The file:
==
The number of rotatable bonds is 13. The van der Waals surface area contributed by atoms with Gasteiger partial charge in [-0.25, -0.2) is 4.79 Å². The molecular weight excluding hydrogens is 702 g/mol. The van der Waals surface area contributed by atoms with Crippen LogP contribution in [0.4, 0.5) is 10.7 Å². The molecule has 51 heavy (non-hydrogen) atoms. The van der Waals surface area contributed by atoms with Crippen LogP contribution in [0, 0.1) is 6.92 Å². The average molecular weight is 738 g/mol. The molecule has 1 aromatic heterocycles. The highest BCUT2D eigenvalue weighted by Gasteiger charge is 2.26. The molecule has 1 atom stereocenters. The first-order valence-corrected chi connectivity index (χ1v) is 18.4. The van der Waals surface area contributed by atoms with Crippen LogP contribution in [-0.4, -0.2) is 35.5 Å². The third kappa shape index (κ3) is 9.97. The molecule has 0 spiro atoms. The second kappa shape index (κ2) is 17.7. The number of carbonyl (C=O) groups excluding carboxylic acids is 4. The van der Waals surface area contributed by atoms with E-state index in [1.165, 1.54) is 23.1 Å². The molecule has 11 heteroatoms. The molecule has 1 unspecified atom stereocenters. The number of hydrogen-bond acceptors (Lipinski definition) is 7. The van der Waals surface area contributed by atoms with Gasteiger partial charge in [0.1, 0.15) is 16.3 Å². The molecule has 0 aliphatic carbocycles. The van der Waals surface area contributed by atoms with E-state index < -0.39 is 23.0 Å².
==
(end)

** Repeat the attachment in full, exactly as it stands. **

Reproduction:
The number of rotatable bonds is 13. The van der Waals surface area contributed by atoms with Gasteiger partial charge in [-0.25, -0.2) is 4.79 Å². The molecular weight excluding hydrogens is 702 g/mol. The van der Waals surface area contributed by atoms with Crippen LogP contribution in [0.4, 0.5) is 10.7 Å². The molecule has 51 heavy (non-hydrogen) atoms. The van der Waals surface area contributed by atoms with Crippen LogP contribution in [0, 0.1) is 6.92 Å². The average molecular weight is 738 g/mol. The molecule has 1 aromatic heterocycles. The highest BCUT2D eigenvalue weighted by Gasteiger charge is 2.26. The molecule has 1 atom stereocenters. The first-order valence-corrected chi connectivity index (χ1v) is 18.4. The van der Waals surface area contributed by atoms with Crippen LogP contribution in [-0.4, -0.2) is 35.5 Å². The third kappa shape index (κ3) is 9.97. The molecule has 0 spiro atoms. The second kappa shape index (κ2) is 17.7. The number of carbonyl (C=O) groups excluding carboxylic acids is 4. The van der Waals surface area contributed by atoms with E-state index in [1.165, 1.54) is 23.1 Å². The molecule has 11 heteroatoms. The molecule has 1 unspecified atom stereocenters. The number of hydrogen-bond acceptors (Lipinski definition) is 7. The van der Waals surface area contributed by atoms with Gasteiger partial charge in [0.1, 0.15) is 16.3 Å². The molecule has 0 aliphatic carbocycles. The van der Waals surface area contributed by atoms with E-state index < -0.39 is 23.0 Å².